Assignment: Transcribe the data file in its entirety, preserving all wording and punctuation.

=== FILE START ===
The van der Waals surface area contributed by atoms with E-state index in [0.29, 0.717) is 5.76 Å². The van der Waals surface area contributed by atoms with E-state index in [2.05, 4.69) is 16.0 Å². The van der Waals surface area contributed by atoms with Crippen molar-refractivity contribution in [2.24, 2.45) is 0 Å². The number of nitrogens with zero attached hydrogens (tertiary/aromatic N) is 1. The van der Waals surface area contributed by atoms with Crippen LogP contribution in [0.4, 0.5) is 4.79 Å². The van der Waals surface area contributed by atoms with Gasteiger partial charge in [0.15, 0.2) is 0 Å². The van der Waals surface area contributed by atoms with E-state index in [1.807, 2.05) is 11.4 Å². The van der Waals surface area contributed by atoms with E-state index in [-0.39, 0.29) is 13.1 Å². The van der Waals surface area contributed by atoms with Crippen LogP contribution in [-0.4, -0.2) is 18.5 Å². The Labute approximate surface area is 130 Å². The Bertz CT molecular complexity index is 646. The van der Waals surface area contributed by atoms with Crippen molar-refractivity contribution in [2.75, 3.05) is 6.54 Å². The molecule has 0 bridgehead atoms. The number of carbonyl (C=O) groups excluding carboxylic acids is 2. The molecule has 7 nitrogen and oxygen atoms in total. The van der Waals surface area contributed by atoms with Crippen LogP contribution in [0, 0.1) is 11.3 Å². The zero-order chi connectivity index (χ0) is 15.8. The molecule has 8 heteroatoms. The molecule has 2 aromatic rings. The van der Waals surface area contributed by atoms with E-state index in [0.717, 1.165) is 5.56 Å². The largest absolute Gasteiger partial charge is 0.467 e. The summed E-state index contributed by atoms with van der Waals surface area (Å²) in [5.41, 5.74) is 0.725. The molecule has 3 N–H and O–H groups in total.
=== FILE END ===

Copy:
The van der Waals surface area contributed by atoms with E-state index in [0.29, 0.717) is 5.76 Å². The van der Waals surface area contributed by atoms with E-state index in [2.05, 4.69) is 16.0 Å². The van der Waals surface area contributed by atoms with Crippen molar-refractivity contribution in [2.24, 2.45) is 0 Å². The number of nitrogens with zero attached hydrogens (tertiary/aromatic N) is 1. The van der Waals surface area contributed by atoms with Crippen LogP contribution in [0.4, 0.5) is 4.79 Å². The van der Waals surface area contributed by atoms with Gasteiger partial charge in [0.15, 0.2) is 0 Å². The van der Waals surface area contributed by atoms with E-state index in [1.807, 2.05) is 11.4 Å². The van der Waals surface area contributed by atoms with E-state index in [-0.39, 0.29) is 13.1 Å². The van der Waals surface area contributed by atoms with Crippen LogP contribution in [-0.4, -0.2) is 18.5 Å². The Labute approximate surface area is 130 Å². The Bertz CT molecular complexity index is 646. The van der Waals surface area contributed by atoms with Crippen molar-refractivity contribution in [2.75, 3.05) is 6.54 Å². The molecule has 0 bridgehead atoms. The number of carbonyl (C=O) groups excluding carboxylic acids is 2. The molecule has 7 nitrogen and oxygen atoms in total. The van der Waals surface area contributed by atoms with Crippen LogP contribution in [0, 0.1) is 11.3 Å². The zero-order chi connectivity index (χ0) is 15.8. The molecule has 8 heteroatoms. The molecule has 2 aromatic rings. The van der Waals surface area contributed by atoms with E-state index in [0.717, 1.165) is 5.56 Å². The largest absolute Gasteiger partial charge is 0.467 e. The summed E-state index contributed by atoms with van der Waals surface area (Å²) in [5.41, 5.74) is 0.725. The molecule has 3 N–H and O–H groups in total.